Che: Ultimate icon of revolution

Chevolution

Documentary by producer/director Trisha Ziff and director Luis Lopez

Layout 1The Name Che means several things to several people. The ultimate icon of revolution, the face that has been printed most times in the world, Ernesto Che Guevara and his image taken by the Photographer Alberto Korda has passed the test of time and boundaries.

Whether the people know or not about Che and his ideologies, his image is a style statement.

From the posters to T-shirts and bikinies, in greeting cards to body tattoos, from cigarette packs to wines his face graces every possible place. Che who is the most revered icon of revolution and stands for values of ultimate socialism today has turned a corporate logo. The capitalist forces exploiting the very image of the man who stood against them, today has successfully created a myth called Che. A myth that is far away from reality.

Both the people who know and revere Che and those who don’t know who Che is, today prey victim to this myth.

The documentary Chevolution, by producer/director Trisha Ziff and director Luis Lopez is an attempt to analyze this myth, who Che was and how Che and his famous portrait image captured by Cuban fashion photographer Albert Korda has transformed from a revolutionary to a brand icon.

Chevolution begins with vox pop interviews with the people from different walks of life, about what Che means to them, who is Che and why they buy him… answers of course range from don’t know to he is cool and symbol of revolution and many more. To some he is an icon of revolution, comradeship, rebellion, freedom, to some he is hope and inspiration personified, a symbol of peace, humanity and concern , to some others he is cool, a fashion statement….

The chevolution also throws light to the early life of Che. Through the memoirs of his college mates and colleagues, archives and file photographs the director throws light on how the paths of Che crossed with Fidel Castro, on the mission they lead achieved together in Cuba.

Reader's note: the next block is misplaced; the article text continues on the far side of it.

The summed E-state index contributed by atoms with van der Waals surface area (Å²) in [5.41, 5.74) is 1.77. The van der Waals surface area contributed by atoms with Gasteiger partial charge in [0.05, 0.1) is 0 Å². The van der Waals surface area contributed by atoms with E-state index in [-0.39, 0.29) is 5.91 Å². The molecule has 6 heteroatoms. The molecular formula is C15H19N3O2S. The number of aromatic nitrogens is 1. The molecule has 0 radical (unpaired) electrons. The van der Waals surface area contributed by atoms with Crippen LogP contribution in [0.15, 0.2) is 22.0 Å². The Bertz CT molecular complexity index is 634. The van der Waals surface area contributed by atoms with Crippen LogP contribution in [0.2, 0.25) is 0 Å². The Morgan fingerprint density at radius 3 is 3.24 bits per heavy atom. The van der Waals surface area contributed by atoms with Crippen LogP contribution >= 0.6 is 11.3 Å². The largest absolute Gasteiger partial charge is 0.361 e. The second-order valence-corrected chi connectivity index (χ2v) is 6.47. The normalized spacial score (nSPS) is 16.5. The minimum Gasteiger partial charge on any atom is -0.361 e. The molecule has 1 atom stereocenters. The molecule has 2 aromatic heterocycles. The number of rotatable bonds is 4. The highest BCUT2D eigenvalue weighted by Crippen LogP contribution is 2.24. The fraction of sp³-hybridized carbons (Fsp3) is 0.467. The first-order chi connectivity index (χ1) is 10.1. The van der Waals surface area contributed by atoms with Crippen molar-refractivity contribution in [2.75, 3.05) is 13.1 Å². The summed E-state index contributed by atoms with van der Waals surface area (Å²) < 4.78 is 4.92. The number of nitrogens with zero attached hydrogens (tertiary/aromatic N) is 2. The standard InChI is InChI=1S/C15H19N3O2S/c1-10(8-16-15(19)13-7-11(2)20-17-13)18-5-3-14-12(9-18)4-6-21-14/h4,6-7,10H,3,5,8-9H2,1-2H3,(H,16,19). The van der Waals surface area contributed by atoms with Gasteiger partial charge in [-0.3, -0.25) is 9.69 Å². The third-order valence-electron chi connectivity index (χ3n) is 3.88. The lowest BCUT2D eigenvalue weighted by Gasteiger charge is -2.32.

It is a portrait image of Che Guevara captured by the photographer Alberta Korda that was responsible for the creation of Che as a brand icon. The documentary through a series of interviews of Korda’s daughter, Diana Diaz, who’s protecting the legacy of her father’s most famous work, Jon Lee Anderson, a biographer of Che’s life and other friends unveil a bonding that Korda, Castro and Che shared. It depicts the circumstances in which the famous portrait was clicked during a memoir service for the victims of a terrorist attack (1960 terrorist attack on the ship Le Cubre.) in Cuba. That image was not even carried by the local newspapers for publishing initially. Korda hung the photograph in his drawing room. It was only seven years later it was shown up internationally and conquered the world in a way either Che or Korda would not have wanted.

The documentary also portrays the post Cuba revolution and about the attempts of Che to foment guerrilla struggles in Bolivia and Congo and the death of Che in Bolivia in 1968. It was after his death the Che portrait surfaced internationally.

Though the documentary clearly analyses the myth surrounding Che Guevara in all the possible angles, lacks crispiness in narration, too many voxpops and loose script with drifting focus with many irrelevant details dilutes the essence. Comparison of Che to Christ in such a detail would have been avoided. Chevolution definitely gives an understanding of the phenomena called Che for the viewers.

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